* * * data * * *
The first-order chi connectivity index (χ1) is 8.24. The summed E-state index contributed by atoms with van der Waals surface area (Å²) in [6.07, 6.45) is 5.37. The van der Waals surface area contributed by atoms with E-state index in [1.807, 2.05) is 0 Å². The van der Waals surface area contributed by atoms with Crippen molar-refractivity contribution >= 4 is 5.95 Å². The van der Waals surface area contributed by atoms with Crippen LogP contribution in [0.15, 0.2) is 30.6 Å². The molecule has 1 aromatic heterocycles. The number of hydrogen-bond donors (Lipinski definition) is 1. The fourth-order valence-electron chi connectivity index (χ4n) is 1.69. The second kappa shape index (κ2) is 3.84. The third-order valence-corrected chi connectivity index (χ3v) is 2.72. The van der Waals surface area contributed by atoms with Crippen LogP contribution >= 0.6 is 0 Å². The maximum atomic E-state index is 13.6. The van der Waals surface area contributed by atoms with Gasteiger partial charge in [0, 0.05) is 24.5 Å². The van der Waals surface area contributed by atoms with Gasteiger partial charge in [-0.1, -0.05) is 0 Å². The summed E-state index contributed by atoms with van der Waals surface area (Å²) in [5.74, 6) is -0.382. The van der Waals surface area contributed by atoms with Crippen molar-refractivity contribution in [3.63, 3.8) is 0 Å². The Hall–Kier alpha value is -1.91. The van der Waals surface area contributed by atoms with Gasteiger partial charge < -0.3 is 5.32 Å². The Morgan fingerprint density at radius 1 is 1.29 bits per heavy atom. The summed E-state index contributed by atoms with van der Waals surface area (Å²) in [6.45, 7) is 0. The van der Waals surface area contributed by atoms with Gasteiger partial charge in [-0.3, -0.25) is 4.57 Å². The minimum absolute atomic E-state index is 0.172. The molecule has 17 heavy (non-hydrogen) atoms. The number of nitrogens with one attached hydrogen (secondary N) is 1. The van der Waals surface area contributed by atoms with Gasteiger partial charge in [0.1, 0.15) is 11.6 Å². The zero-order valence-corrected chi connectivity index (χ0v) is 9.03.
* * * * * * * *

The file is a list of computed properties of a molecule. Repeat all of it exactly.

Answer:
The first-order chi connectivity index (χ1) is 8.24. The summed E-state index contributed by atoms with van der Waals surface area (Å²) in [6.07, 6.45) is 5.37. The van der Waals surface area contributed by atoms with E-state index in [1.807, 2.05) is 0 Å². The van der Waals surface area contributed by atoms with Crippen molar-refractivity contribution >= 4 is 5.95 Å². The van der Waals surface area contributed by atoms with Crippen LogP contribution in [0.15, 0.2) is 30.6 Å². The molecule has 1 aromatic heterocycles. The number of hydrogen-bond donors (Lipinski definition) is 1. The fourth-order valence-electron chi connectivity index (χ4n) is 1.69. The second kappa shape index (κ2) is 3.84. The third-order valence-corrected chi connectivity index (χ3v) is 2.72. The van der Waals surface area contributed by atoms with Crippen LogP contribution >= 0.6 is 0 Å². The maximum atomic E-state index is 13.6. The van der Waals surface area contributed by atoms with Gasteiger partial charge in [0, 0.05) is 24.5 Å². The van der Waals surface area contributed by atoms with Gasteiger partial charge in [-0.1, -0.05) is 0 Å². The summed E-state index contributed by atoms with van der Waals surface area (Å²) in [5.74, 6) is -0.382. The van der Waals surface area contributed by atoms with Crippen molar-refractivity contribution in [3.63, 3.8) is 0 Å². The Hall–Kier alpha value is -1.91. The van der Waals surface area contributed by atoms with Gasteiger partial charge < -0.3 is 5.32 Å². The Morgan fingerprint density at radius 1 is 1.29 bits per heavy atom. The summed E-state index contributed by atoms with van der Waals surface area (Å²) in [6.45, 7) is 0. The van der Waals surface area contributed by atoms with Gasteiger partial charge in [-0.3, -0.25) is 4.57 Å². The minimum absolute atomic E-state index is 0.172. The molecule has 17 heavy (non-hydrogen) atoms. The number of nitrogens with one attached hydrogen (secondary N) is 1. The van der Waals surface area contributed by atoms with Gasteiger partial charge in [0.1, 0.15) is 11.6 Å². The zero-order valence-corrected chi connectivity index (χ0v) is 9.03.